Effective Leadership: Is “Fairness” a Good Value?
I just finishing reading a book that a friend recommended, “Principles” by Ray Dalio, a wildly successful hedge fund guy who also has some interesting thoughts on leadership.
One of the things that he articulates that I agree with is the challenge of “fairness”, particularly when it intersects with generosity. For example, if you provide lunch for your headquarters staff on Fridays, does that mean that you should give a stipend to all of those whom you allow to work from home so that they can get a free lunch on Fridays too?
You might laugh, but I’ve seen issues like this come up hundreds of times in my career as an executive and again in the companies I now work with.
So is fairness a good value to espouse in a highly functioning organization? Occasionally but not frequently from my perspective.
My opinion is that the parking lot and the lunch room are good places for fair practices. If you can’t eat the same chicken sandwich as everyone else or walk a little further in the parking lot when you come in late, your people will take notice and you’ll lose respect. I also believe that you should eliminate disparate impact where you can for legal and moral reasons.
However, fairness only goes so far when your objective is to create a highly functioning organization.
Meritocracy should trump socialism when it comes to pay and responsibilities. When weak performers are rewarded in the same fashion as the strong performers, you will disenfranchise your stars and attract more weak people.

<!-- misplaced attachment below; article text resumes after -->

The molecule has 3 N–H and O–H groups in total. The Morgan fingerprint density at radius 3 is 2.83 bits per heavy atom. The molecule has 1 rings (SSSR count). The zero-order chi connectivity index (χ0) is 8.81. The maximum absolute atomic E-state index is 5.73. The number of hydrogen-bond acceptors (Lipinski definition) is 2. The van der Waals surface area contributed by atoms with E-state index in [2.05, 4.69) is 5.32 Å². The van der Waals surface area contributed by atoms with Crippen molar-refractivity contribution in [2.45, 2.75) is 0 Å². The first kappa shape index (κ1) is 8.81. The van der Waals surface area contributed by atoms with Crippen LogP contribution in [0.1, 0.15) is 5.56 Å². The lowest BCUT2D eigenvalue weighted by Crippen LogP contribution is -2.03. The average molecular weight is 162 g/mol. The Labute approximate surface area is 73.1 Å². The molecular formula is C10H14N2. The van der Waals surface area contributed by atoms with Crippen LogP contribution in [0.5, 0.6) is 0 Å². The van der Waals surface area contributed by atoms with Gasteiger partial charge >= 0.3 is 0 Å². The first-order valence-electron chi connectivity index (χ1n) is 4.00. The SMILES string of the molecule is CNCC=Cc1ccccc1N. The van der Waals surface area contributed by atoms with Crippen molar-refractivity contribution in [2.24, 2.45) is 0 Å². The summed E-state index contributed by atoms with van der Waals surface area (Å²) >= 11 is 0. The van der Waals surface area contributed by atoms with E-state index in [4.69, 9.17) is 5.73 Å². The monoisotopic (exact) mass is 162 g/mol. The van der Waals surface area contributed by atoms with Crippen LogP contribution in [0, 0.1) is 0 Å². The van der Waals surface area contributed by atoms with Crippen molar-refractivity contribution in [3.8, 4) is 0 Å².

I am a big fan of inclusive management and collaboration, but not everyone needs to have a say in every matter. If you are uncomfortable reserving the most important decisions for the senior team or making unpopular decisions that you know are correct for the long-term benefit of the organization, you’re not fit to sit in the hot seat. If political correctness rules your decisions, you are not CEO material.
If you need to cut your budget and believe that you must be fair by asking each department to cut an equal amount to be “fair” vs. eliminating low performing and non-strategic pieces of your business, you need to stiffen your resolve.
If you believe that it is not fair that as CEO you are held accountable for the results of your organization even though you cannot control all the pieces, you’re misguided. Investors and boards are concerned with results much more than fairness.
Give all the kids at the next birthday party the same size piece of cake, but don’t let fairness turn your company into a dysfunctional playground.
coaches CEOs to higher levels of success. He is a former CEO and has led teams as large as 7,000 people. Todd is the author of, Never Kick a Cow Chip On A Hot Day: Real Lessons for Real CEOs and Those Who Want To Be (Morgan James Publishing).